Yeah, but I also wonder what like the process and involved in like cleaning and sterilizing is like the resources involved in that. Like, how is that compared to like getting getting new stuff, but especially today with like, plastic being so cheap? It makes sense. Yeah, that convenience would also play a role in it. But yeah, like I'm, I'm all for it. If there's if it's like safer, cleaner. Yeah, go for it by the disposables. If it improves patient, patients will be
yet like, even as far as syringes for medications, like there's a big like, ONE syringe, one patient campaign that's been going on for the last 10 years. Because it was before the 1980s. This what I do actually know like what the history of it is, before the 1980s, it was not unusual for a nurse or doctor to use the same syringe over and over and over again, thinking if they change change the needle hub that they weren't transmitting anything. So they would use like the same syringe for the same medication on different patients. And then like HIV broke out in the 80s. And we know how that was handled really poorly. But one of the things that was looked at was like how health care providers, our health care providers were a big part of transmission of HIV and hepatitis because of how they were reusing materials. And one of the materials that they kind of pinpoint was the reusing of syringes. So now it's one syringe, one patient gone, which, like we graduated nursing school in 2011. So to me, I'm like it, I would imagine you're standing at a clinic and somebody gets a flu shot next to you and they like take off the needle and then come at you with this it like you would freak out in the 21st century be like Get away from me, you're just yesterday.
Oh, I think I told you my experience getting the COVID vaccine in Spain, I went to get it and they didn't like clean my arm with an alcohol swab first before injecting it and it exactly. I remember I left thinking okay, well, next time, I'm good to bring my own alcohol swab and just cleaned my arm really quick. Because in I mean, in the states in nursing school and working in hospitals, like you, you don't like break the patient's skin without, you know, sterilizing it first cleaning it like when an alcohol swab or other material or other oh my god, or sorry, wipes. Yeah, thing depending on what you're doing. And then I thought more about it was like, Well, why do we do that? Like, is there? I mean, in nursing, they talk a lot about evidence based practice. But I feel like sometimes that's not always the case. Sometimes it's like, why do we do things, like for example, tangent length, turning off a patient's two feet before laying them flat before boosting them up in bed. Two seconds before you lay them flat. The idea is that they're that they're what's in their stomach will come back up and they'll it'll go down there. But they didn't when I did that fast. Exactly, you would have to pause it 30 minutes ahead of time. Anyways, so I thought more about this alcohol swab thing is cool. Maybe it's like not really a thing because like the needle so tiny. So what are the odds of you like it like pushing some path, that bad pathogen into your, like, into the blood? I don't know.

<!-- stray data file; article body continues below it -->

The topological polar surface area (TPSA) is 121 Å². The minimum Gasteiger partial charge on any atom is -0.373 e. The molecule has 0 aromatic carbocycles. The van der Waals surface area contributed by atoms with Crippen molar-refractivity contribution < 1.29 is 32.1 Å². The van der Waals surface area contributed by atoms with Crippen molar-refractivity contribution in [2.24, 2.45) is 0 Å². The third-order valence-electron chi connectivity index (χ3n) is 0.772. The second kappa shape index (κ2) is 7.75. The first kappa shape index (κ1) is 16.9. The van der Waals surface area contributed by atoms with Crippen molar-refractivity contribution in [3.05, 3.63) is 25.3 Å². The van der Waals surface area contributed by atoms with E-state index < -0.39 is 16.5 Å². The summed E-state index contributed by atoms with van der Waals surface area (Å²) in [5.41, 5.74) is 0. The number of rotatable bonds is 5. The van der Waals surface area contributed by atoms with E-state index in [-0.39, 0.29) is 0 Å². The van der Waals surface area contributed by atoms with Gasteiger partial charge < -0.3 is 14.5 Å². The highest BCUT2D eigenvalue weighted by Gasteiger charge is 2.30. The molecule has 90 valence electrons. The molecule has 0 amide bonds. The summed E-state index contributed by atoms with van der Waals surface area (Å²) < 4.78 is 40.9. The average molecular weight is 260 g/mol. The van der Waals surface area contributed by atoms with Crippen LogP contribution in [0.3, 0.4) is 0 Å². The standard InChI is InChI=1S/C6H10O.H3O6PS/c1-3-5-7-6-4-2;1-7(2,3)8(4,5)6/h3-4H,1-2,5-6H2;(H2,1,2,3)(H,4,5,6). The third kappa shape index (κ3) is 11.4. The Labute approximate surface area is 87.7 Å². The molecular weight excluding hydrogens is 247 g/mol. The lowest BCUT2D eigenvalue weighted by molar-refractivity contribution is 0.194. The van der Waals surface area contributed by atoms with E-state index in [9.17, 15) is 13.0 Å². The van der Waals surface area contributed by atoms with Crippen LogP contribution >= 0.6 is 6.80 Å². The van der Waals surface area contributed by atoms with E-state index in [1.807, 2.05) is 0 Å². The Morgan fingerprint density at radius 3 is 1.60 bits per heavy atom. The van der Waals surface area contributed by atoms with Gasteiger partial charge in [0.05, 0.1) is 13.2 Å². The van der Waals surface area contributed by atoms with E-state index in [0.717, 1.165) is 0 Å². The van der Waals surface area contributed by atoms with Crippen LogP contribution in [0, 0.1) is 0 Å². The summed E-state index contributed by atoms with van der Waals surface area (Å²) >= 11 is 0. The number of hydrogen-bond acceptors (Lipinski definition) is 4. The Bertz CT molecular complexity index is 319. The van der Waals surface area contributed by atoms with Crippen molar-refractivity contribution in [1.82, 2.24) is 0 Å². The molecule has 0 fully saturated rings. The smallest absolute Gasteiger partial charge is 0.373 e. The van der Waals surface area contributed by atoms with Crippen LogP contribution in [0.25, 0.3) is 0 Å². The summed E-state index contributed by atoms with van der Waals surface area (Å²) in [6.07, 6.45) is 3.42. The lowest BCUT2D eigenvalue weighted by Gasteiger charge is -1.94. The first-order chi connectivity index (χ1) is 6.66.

Well, and also I feel like the only time that would be so staff lives on your skin, but we literally eat staff, we it's like we have to be our bodies has to be comfortable with staff, right? Like, because it lives all over the surface of our skin. So if you were to like, accidentally give like an intravascular, like inject a vaccine into your blood vessels, which would also not be great. But like, maybe I can understand not wanting to have because if you think about it, all alcohol wipes do is clean the surface of staph off of that part of your body. But then you think of I think about all this like, I don't know, I could go down this lane.
Yeah, I think when you get an injection like a COVID vaccine, or most vaccines is in the muscle. And then how we were taught in school is to kind of like you're supposed to like draw back a little bit, make sure you're not accidentally in a bloodstream. I haven't experienced anyone doing that in Spanish, because I think the odds are so low. So the likelihood of it happening is so low. I wonder if there was a case at some point that it happened so that like change the rules for everyone.
Meanwhile, in the United States, we alcohol swab before giving an IV to somebody receiving the lethal injection, because that is how foul Wow. Which just makes me laugh.
Yeah, that can be a whole other thing.
I just think that that's like in a state and they're like, Yeah, you can get this flu shot without it. And in America, they're like, just going to make sure the guy getting the lethal injection doesn't sue us. world we live in what America is just a weird place. Like I love it. But
it's a weird place because it's such a massive country, but it's really a collection of 50 small countries.
Yes. Oh, yeah. And none of them agree with what it honestly like. It's every single one of them has a different personality. So,